Websites are read on screens
Whether via a tablet, smartphone, laptop or desktop, websites are read on screens. This is important for writing websites because the way that we read on screens is different – screen reading is more tiring for the eyes than paper, and therefore we read websites 25% slower than print.
Perhaps due to the fact that it’s more difficult, we are also less likely to read the whole text, instead scanning the page and only reading around a fifth of the content. For these reasons, when writing websites, it is important to adapt your copy so that it can be read more efficiently on screen. There’s a number of ways you can do this:
- Chunk your content into sections with sub-headings to make it easier to scan.
- Write short, simple sentences in plain English.
- Use bullet points for lists rather than long paragraphs.
- Be concise – remove redundant words and phrases.
Website readers are more likely to be “action orientated”
In addition to reading in a different way, web readers are more often “action orientated” than readers of books, newspapers and magazines. Rather than browsing or reading for pleasure, they frequently have a specific task in mind. This purpose could be anything from finding a particular piece of information or to completing a purchase. As a result, web copy should be clear and get straight to the point, or you risk losing people who will go elsewhere in the hope of completing their task quicker.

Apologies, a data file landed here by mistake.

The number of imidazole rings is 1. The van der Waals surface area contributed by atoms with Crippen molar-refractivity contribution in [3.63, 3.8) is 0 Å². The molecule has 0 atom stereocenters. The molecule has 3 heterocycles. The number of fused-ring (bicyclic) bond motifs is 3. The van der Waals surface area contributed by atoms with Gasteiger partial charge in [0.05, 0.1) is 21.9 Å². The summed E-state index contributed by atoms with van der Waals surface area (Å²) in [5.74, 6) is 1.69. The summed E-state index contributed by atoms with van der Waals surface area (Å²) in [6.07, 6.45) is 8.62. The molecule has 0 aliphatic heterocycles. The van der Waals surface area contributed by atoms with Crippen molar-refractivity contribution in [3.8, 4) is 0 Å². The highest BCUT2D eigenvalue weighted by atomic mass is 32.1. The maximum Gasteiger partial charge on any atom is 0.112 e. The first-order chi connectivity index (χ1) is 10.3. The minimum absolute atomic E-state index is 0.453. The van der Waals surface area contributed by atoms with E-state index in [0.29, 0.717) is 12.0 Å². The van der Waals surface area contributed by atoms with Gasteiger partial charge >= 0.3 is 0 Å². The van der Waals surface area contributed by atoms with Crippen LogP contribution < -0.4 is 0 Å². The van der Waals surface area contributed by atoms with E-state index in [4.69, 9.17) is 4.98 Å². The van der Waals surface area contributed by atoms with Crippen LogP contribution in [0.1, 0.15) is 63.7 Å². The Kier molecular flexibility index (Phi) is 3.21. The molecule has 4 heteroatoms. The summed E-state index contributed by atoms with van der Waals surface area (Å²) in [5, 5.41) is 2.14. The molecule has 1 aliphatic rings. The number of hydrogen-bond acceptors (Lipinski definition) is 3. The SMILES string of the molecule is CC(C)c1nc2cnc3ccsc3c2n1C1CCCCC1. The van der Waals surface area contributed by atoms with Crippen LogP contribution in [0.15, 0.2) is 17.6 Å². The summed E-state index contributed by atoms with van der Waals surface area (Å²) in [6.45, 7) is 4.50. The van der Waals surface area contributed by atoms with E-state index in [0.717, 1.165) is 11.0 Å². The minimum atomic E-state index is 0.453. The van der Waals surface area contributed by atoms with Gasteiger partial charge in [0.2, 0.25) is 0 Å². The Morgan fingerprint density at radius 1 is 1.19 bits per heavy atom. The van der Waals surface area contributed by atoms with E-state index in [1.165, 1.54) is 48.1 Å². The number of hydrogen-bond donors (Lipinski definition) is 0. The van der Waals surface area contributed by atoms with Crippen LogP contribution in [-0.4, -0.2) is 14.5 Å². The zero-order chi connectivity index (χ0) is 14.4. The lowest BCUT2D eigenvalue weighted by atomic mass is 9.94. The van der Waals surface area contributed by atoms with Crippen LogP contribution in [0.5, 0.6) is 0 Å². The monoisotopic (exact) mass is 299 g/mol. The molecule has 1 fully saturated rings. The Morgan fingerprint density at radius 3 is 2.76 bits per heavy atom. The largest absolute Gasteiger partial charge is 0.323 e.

Consider search engine optimisation
Search engine optimisation (SEO) is an important consideration when writing websites. Search engines are used by 93% of people to find the information they are looking for online, so ensuring your website copy is written to be found by search engines is crucial.
SEO is a complex field, however there are a number of basic requirements to keep in mind when writing web content:
- Write descriptive titles so that when people see the content in search engines, they will know what they are getting if they click on it.
- Content should use a semantic structure recognised by search engines. For example headings should use “H1” and “H2” tags and be used in order.
- Pages should have a search-engine-friendly title and description. That is, one that has the right number of characters to fit nicely on the search engine results page.
- Be aware of key search terms in your field, and research what predictive search terms you could use to snag the most browsers.
Websites are interactive
Another big difference between websites and print is that the web is interactive: sites are full of links to other pages, and this can prove difficult for people not used to writing websites. Many end up writing “click here” as all their link text, which provides a poor reading experience and confuses search engines who “read” the text as an indication of what the page is about. Instead, link text should be descriptive and ideally, flow easily with the rest of the content.